Okinoumi vs Terutsuyoshi – Also in the “I’m getting too old for this kind of thing” group is dear Okinoumi at 36. He has a 2-1 career advantage over Terutsuyoshi, and expect Terutsuyoshi to come in a bit more tuned up than Okinoumi today, who frequently takes a day or two to get his sumo dialed in.
Shimanoumi vs Onosho – Onosho has turned in three straight make-koshi tournaments, drifting from Maegashira 1 down to Maegashira 6. His balance has been all over the place, his timing has been terrible, and he’s a parody of his genki self. I do hope that we see the “good” version on Onosho this September. But if the unbalanced mess version shows up, he won’t be more than a warm up for Shimanoumi.
Ura vs Takarafuji – The last time we saw these two fight, in July, we got a lovely tottari from Ura as a delightful gift. Ura can and will uncork the unexpected, and that is likely to confound Takarafuji’s highly structured sumo. Can the “defend and extend” gambit work against Ura? I am keen to find out.
Chiyoshoma vs Daieisho – What the… Chiyoshoma at M5? Its true that he has been doing serious sumo for the last year or so, having shelved his shenanigans for the most part. He has a 6-4 career advantage over Daieisho, who is also a surprised ranked at M4, thanks to two deep make-koshi so far this year following his yusho in January.
Tamawashi vs Kotonowaka – Kotonowaka is at his highest rank ever by a fair measure, and its time to find out if he has the sumo skills to compete at the top end of the lead division. His day 1 opponent in Tamawashi at 36 years is right there in the “How much longer will he keep this up?” league. But although Tamawashi’s sumo is a shade less intense than it was 3 years ago, his technique has not faded in the least. Tamawashi is at his highest rank since last year, and I am curious to see if he will do better than his terrible 5-10 from Maegashira 2 a year ago.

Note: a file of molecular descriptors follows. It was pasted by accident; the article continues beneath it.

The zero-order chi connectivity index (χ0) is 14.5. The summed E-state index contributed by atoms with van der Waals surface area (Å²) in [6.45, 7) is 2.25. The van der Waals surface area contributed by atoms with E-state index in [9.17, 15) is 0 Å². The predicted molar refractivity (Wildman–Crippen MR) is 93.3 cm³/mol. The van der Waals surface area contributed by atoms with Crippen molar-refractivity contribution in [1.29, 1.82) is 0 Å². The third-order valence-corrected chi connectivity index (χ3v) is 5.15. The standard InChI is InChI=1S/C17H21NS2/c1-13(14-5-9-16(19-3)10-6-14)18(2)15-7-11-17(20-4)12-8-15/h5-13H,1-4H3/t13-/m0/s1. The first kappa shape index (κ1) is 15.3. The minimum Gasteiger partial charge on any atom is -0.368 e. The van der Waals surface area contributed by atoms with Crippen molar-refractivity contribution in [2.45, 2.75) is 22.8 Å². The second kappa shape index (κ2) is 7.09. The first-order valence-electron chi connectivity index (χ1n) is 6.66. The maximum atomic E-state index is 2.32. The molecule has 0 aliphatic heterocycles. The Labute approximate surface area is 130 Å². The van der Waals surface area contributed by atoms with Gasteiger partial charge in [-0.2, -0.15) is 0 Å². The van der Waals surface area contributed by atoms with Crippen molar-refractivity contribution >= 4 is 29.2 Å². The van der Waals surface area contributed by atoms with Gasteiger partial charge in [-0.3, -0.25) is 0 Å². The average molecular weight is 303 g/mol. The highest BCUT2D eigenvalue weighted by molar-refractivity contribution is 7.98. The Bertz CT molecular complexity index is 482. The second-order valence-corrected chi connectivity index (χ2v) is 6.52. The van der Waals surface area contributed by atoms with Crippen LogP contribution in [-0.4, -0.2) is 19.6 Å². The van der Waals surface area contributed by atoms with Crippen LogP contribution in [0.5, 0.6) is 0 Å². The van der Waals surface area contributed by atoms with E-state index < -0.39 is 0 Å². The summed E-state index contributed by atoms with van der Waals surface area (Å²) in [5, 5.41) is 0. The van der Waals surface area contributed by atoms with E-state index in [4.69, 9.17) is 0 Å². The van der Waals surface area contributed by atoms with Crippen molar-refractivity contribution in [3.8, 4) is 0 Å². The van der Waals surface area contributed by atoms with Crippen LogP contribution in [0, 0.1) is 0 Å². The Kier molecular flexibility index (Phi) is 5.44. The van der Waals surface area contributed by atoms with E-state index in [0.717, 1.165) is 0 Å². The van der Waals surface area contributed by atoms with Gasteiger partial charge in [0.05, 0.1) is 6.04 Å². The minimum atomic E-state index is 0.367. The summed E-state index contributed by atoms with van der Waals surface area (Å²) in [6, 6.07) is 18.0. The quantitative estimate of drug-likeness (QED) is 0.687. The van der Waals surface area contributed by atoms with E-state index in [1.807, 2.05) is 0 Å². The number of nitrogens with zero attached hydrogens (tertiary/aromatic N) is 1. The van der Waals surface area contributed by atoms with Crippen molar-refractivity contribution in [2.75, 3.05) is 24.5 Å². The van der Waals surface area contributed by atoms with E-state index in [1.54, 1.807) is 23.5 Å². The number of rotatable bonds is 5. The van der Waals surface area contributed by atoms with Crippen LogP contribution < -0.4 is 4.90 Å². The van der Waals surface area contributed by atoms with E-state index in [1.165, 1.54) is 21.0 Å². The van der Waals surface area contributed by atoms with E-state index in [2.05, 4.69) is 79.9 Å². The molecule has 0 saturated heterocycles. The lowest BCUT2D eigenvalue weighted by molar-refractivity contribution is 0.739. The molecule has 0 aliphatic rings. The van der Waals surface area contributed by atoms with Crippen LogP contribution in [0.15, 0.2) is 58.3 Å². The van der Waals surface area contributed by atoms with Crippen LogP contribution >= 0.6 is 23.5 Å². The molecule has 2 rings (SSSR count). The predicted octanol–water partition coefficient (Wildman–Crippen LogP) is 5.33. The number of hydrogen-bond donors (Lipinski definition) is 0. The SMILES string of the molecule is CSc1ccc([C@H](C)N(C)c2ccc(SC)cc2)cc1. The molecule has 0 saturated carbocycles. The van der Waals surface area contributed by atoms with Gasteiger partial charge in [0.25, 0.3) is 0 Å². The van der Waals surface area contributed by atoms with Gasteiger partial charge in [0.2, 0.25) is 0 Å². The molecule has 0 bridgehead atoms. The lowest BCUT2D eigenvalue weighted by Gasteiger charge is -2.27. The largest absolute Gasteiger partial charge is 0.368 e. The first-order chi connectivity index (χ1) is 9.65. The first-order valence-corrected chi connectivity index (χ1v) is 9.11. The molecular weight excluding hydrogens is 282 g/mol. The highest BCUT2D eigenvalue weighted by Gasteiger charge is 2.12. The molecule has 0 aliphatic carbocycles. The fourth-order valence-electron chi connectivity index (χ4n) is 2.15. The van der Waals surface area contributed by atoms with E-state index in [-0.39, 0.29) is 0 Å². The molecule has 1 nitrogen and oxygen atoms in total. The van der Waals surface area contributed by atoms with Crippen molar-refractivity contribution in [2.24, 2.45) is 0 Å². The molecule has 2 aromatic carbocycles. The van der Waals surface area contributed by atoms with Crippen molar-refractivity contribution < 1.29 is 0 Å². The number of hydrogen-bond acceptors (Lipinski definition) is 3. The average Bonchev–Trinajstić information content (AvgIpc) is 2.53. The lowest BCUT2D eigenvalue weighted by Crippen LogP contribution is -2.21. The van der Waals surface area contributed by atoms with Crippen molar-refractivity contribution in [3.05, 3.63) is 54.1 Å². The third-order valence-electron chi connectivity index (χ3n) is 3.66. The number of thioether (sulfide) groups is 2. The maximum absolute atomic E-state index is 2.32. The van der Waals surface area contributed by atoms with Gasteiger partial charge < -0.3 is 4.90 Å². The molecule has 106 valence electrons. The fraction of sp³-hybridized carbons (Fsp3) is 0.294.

Takayasu vs Wakatakakage – Takayasu really struggles against Wakatakakage, who holds a 4-2 career lead over the former Ozeki. When he wins, Wakatakakage tends to take advantage over Takayasu’s natural tendency to un-center his weight left to right, which opens the door for an opponent with a strong lateral attack skill. Takayasu’s best match plan will be to keep his feet heavy and quiet, and grind Wakatakakage down. Now he used this approach in July, and the result was an endurance match for the highlight reels. Could be one of the better matches of day 1.
Kiribayama vs Meisei – As folks hear from the podcast, there is a lot of fan interest in Meisei at Sekiwake, fighting at his highest ever rank. He’s sort of crept up on the rank, turning in a pair of 8-7 kachi-koshi scores, but showing consistent sumo all the way along. He has never lost to Kiribayama, so I am interested to see if he can make it 4-0 today.
Mitakeumi vs Takanosho – Sumo fans on twitter seem to have a widely held belief that Mitakeumi is going to have a strong tournament. This is shared by site creator Andy, who picked Mitakeumi as his favorite for the cup this September. Will the spirit of “Wacky Aki” propel the original Tadpole this September? He’s got to overcome the human onigiri, Takanosho on day one, and he has a 3-5 career deficit against the Tokiwayama man.
Hokutofuji vs Takakeisho – Rather than start out slow, it seems the schedulers decided to put some amperage into the first day, and sumo fans are grateful! These two have a 20 match career history going back to Makushita fights in 2016. Takakeisho hods a distinct 12-8 career advantage, but had to withdraw from the July tournament due to injury. If Takakeisho can get his thrusting attack going early, he can defeat Hokutofuji’s upper body, but getting that lower body down or out will be the real test.
Shodai vs Hoshoryu – Shodai has yet to beat Hoshoryu (0-2), and it would be perfectly keeping in the Shodai tradition for him to show up rusty, hung over and completely fluff this match against a young man who seems more intense and more focused with each passing tournament. Dare we hope for another pride obliterating Hoshoryu backward leg trip to put the Ozeki on the clay?
Ichinojo vs Terunofuji – Welcome to sumo’s highest rank, Terunofuji! We thought you might warm up with a game of pony-toss. Truth be told, Ichinojo does tend to pre-lose big matches. This one will give him ample opportunity to think himself out of a win. Good luck sir, as I suspect the shin-Yokozuna wants to punctuate his first basho with a rope by reclaiming the cup.